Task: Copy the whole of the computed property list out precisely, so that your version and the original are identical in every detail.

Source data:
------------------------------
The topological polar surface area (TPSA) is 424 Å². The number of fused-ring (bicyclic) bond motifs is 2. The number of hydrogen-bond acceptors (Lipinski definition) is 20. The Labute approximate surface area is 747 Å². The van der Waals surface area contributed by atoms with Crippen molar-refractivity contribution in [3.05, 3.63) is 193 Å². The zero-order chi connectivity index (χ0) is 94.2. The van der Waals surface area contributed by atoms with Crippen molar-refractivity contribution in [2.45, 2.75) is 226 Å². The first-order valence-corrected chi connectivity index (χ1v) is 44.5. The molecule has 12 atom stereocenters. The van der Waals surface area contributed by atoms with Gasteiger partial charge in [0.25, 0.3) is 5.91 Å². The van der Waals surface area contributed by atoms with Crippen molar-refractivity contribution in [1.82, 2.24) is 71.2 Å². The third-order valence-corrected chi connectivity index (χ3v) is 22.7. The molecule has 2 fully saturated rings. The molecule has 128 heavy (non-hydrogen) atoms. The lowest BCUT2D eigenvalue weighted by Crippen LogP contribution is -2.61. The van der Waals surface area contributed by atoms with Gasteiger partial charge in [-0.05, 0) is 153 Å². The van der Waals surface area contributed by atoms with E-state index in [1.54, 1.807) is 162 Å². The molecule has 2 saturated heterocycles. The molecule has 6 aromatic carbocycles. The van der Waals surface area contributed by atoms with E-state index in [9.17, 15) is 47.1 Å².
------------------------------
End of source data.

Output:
The topological polar surface area (TPSA) is 424 Å². The number of fused-ring (bicyclic) bond motifs is 2. The number of hydrogen-bond acceptors (Lipinski definition) is 20. The Labute approximate surface area is 747 Å². The van der Waals surface area contributed by atoms with Crippen molar-refractivity contribution in [3.05, 3.63) is 193 Å². The zero-order chi connectivity index (χ0) is 94.2. The van der Waals surface area contributed by atoms with Crippen molar-refractivity contribution in [2.45, 2.75) is 226 Å². The first-order valence-corrected chi connectivity index (χ1v) is 44.5. The molecule has 12 atom stereocenters. The van der Waals surface area contributed by atoms with Gasteiger partial charge in [0.25, 0.3) is 5.91 Å². The van der Waals surface area contributed by atoms with Crippen molar-refractivity contribution in [1.82, 2.24) is 71.2 Å². The third-order valence-corrected chi connectivity index (χ3v) is 22.7. The molecule has 2 fully saturated rings. The molecule has 128 heavy (non-hydrogen) atoms. The lowest BCUT2D eigenvalue weighted by Crippen LogP contribution is -2.61. The van der Waals surface area contributed by atoms with Gasteiger partial charge in [-0.05, 0) is 153 Å². The van der Waals surface area contributed by atoms with E-state index in [1.54, 1.807) is 162 Å². The molecule has 2 saturated heterocycles. The molecule has 6 aromatic carbocycles. The van der Waals surface area contributed by atoms with E-state index in [9.17, 15) is 47.1 Å².